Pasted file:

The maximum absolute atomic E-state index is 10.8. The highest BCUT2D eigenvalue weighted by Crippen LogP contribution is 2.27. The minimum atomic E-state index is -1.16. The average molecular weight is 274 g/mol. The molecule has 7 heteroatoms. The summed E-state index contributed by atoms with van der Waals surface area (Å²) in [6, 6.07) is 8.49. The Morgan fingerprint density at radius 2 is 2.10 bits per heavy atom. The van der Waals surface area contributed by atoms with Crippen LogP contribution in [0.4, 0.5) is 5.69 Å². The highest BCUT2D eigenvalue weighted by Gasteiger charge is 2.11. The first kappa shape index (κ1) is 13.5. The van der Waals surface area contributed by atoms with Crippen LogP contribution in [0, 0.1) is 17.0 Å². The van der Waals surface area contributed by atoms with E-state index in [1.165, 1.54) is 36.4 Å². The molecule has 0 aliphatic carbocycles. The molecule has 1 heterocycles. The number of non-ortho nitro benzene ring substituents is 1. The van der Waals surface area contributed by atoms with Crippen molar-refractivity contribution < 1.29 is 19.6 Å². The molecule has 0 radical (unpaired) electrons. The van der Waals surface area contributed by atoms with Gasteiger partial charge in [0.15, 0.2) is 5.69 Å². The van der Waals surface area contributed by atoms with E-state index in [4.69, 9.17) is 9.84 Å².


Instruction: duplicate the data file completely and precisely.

The maximum absolute atomic E-state index is 10.8. The highest BCUT2D eigenvalue weighted by Crippen LogP contribution is 2.27. The minimum atomic E-state index is -1.16. The average molecular weight is 274 g/mol. The molecule has 7 heteroatoms. The summed E-state index contributed by atoms with van der Waals surface area (Å²) in [6, 6.07) is 8.49. The Morgan fingerprint density at radius 2 is 2.10 bits per heavy atom. The van der Waals surface area contributed by atoms with Crippen LogP contribution in [0.4, 0.5) is 5.69 Å². The highest BCUT2D eigenvalue weighted by Gasteiger charge is 2.11. The first kappa shape index (κ1) is 13.5. The van der Waals surface area contributed by atoms with Crippen LogP contribution in [0, 0.1) is 17.0 Å². The van der Waals surface area contributed by atoms with E-state index in [1.165, 1.54) is 36.4 Å². The molecule has 0 aliphatic carbocycles. The molecule has 1 heterocycles. The number of non-ortho nitro benzene ring substituents is 1. The van der Waals surface area contributed by atoms with Crippen molar-refractivity contribution < 1.29 is 19.6 Å². The molecule has 0 radical (unpaired) electrons. The van der Waals surface area contributed by atoms with Gasteiger partial charge in [0.15, 0.2) is 5.69 Å². The van der Waals surface area contributed by atoms with E-state index in [4.69, 9.17) is 9.84 Å².